When a company works with a facilitator, it sends the message that these meetings will be productive. The first thing that a facilitator will do is sit down with organizational leaders to determine why the meeting is necessary. In some cases, this research might show that a meeting is not the best way to address the problem. When the meeting facilitator determines that this type of gathering will benefit the company, the professional will begin planning the gathering.

A well thought-out meeting is a more productive meeting, so every facilitator will prioritize the planning phase. He or she will work with organizational leaders to outline objectives that need to be met during the meeting. These objectives can then be used to structure the rest of the meeting, by deciding: the types of questions that a facilitator asks, or who is asked to take part in the discussion. Once the facilitator has determined who needs to attend the meeting, he or she should make sure that each individual is able to attend. When a key decision maker is busy, many companies opt to hold the meeting without them, but this is a huge mistake. The end result is that employees will waste time in a meeting that will not produce a final decision.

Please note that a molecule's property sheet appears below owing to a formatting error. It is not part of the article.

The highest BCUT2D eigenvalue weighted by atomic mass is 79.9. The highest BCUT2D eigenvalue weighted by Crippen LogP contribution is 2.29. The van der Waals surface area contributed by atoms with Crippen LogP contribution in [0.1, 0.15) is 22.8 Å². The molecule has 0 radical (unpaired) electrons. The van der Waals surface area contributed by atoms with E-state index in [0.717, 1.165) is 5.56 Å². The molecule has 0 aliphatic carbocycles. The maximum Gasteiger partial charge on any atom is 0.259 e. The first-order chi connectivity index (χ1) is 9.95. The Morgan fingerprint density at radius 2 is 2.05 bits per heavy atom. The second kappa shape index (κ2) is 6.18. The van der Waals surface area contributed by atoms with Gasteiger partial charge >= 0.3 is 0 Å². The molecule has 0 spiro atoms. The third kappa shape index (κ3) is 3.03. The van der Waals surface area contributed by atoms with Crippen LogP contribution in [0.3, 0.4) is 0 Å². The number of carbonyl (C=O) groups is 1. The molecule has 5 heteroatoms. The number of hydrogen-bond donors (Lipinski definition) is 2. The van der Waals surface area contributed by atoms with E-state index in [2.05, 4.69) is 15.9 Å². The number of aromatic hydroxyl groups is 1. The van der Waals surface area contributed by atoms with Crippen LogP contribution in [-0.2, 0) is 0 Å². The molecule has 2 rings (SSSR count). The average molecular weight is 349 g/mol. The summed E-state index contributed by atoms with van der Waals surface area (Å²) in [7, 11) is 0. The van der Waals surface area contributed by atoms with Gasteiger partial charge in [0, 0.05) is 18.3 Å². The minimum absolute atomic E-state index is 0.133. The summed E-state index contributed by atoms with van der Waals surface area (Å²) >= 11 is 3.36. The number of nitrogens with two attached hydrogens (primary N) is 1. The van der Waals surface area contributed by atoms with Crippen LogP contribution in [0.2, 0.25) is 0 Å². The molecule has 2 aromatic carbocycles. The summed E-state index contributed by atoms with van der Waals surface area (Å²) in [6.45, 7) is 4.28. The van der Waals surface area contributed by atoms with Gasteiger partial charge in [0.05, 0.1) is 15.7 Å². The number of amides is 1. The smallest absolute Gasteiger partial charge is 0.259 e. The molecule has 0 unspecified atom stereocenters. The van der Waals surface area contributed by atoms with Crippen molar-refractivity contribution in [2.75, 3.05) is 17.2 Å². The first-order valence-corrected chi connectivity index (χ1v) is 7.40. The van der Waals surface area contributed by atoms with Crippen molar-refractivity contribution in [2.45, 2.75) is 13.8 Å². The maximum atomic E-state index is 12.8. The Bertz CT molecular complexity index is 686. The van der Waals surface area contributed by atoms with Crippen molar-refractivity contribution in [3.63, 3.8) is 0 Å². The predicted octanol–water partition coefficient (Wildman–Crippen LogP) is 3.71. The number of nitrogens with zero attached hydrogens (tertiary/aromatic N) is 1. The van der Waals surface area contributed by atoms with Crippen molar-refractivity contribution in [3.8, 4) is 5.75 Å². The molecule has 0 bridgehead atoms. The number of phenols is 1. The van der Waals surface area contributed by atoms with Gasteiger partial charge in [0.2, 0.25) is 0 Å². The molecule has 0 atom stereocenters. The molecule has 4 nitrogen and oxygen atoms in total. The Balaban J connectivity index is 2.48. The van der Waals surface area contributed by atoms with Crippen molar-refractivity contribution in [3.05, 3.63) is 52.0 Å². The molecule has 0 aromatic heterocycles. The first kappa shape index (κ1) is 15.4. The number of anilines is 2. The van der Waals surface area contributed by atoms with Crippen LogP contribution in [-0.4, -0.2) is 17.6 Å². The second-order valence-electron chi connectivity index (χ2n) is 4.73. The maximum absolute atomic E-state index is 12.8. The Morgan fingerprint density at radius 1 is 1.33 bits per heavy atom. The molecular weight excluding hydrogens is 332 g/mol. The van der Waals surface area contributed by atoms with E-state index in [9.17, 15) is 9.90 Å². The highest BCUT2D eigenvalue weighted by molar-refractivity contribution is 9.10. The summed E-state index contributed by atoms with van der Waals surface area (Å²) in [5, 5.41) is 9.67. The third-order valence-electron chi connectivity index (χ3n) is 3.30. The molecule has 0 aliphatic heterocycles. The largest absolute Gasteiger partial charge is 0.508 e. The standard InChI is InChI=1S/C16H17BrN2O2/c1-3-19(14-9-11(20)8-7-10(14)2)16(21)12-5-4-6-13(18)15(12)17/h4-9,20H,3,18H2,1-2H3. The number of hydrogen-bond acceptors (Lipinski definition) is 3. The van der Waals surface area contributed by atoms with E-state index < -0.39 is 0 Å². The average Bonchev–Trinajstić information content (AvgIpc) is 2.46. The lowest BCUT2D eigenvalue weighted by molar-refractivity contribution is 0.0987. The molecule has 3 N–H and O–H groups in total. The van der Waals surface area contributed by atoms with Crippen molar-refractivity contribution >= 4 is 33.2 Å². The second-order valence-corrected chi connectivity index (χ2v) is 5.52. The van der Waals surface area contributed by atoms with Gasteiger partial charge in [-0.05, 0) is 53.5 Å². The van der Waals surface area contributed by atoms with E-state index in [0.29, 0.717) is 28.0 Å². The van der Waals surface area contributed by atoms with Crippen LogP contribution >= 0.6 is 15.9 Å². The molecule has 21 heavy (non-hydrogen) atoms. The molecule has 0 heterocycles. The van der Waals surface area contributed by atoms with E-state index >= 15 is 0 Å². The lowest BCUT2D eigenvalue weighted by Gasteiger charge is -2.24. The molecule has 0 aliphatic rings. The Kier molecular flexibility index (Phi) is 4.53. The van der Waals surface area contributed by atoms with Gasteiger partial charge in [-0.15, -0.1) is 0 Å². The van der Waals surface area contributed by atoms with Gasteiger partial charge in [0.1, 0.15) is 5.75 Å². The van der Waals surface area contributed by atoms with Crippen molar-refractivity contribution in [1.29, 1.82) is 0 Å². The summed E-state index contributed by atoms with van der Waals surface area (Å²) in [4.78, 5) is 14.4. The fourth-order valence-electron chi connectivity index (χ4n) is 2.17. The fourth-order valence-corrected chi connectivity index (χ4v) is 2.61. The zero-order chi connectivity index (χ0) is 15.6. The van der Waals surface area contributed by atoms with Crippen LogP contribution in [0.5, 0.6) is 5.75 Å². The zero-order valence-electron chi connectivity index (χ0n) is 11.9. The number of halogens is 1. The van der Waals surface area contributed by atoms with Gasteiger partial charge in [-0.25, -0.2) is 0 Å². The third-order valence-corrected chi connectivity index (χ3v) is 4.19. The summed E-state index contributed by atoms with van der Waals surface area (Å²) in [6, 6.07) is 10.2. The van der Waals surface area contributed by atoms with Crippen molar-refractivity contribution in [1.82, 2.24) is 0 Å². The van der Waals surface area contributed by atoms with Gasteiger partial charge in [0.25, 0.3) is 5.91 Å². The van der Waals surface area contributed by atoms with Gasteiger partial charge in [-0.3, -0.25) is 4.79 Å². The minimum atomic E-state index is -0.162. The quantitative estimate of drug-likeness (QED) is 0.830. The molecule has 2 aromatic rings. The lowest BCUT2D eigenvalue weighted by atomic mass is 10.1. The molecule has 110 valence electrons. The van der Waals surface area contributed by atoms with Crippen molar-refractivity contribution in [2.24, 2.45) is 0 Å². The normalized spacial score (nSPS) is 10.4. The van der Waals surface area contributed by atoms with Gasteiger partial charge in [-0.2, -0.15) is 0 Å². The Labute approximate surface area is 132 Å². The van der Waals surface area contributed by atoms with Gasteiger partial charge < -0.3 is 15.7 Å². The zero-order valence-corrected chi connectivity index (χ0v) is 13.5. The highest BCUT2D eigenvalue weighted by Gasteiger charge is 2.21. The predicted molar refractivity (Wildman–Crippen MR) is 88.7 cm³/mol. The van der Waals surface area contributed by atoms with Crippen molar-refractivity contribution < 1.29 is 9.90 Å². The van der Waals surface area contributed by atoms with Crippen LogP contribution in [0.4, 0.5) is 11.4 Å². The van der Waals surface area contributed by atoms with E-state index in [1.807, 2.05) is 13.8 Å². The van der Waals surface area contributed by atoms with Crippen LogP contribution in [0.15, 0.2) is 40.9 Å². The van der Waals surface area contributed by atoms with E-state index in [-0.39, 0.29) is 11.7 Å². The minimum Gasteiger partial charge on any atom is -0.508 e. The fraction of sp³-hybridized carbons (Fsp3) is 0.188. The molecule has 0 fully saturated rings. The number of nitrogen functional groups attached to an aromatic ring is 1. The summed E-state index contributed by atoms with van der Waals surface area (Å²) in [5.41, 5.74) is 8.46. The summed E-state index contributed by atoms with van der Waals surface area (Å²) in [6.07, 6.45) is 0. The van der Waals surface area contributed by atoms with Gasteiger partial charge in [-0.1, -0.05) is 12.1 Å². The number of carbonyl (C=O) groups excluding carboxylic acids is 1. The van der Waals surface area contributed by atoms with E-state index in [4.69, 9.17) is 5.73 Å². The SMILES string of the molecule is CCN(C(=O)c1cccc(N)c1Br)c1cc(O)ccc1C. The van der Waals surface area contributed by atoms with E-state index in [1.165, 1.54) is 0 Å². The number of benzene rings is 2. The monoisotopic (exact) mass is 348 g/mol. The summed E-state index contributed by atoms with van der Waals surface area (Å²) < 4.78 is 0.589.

Next, the meeting facilitator will distribute a summary of the information that he or she has learned. This information might include meeting goals and background information that will be used during the meeting to make decisions. By giving each organizational member access to this information, the facilitator ensures that everyone will be on the same page when the meeting starts.

During the meeting, attendees will understand why it is best to outsource the task of facilitation. The meeting facilitator must: lead the group discussion, ensure that each individual has a chance to speak, and direct the group to discuss certain ideas. A facilitator who comes from within the organization is likely to sway the direction that the discussion takes due to his or her own biases. Additionally, some team members will be reluctant to share thoughts or go against the leader’s opinion if they think that they are jeopardizing work relationships. An outside facilitator focuses on the problem at hand, and guides the group to a solution by asking for a consensus and ensuring that everyone is given the chance to speak. This ensures that meetings are more productive, which means that less meetings are necessary in the future.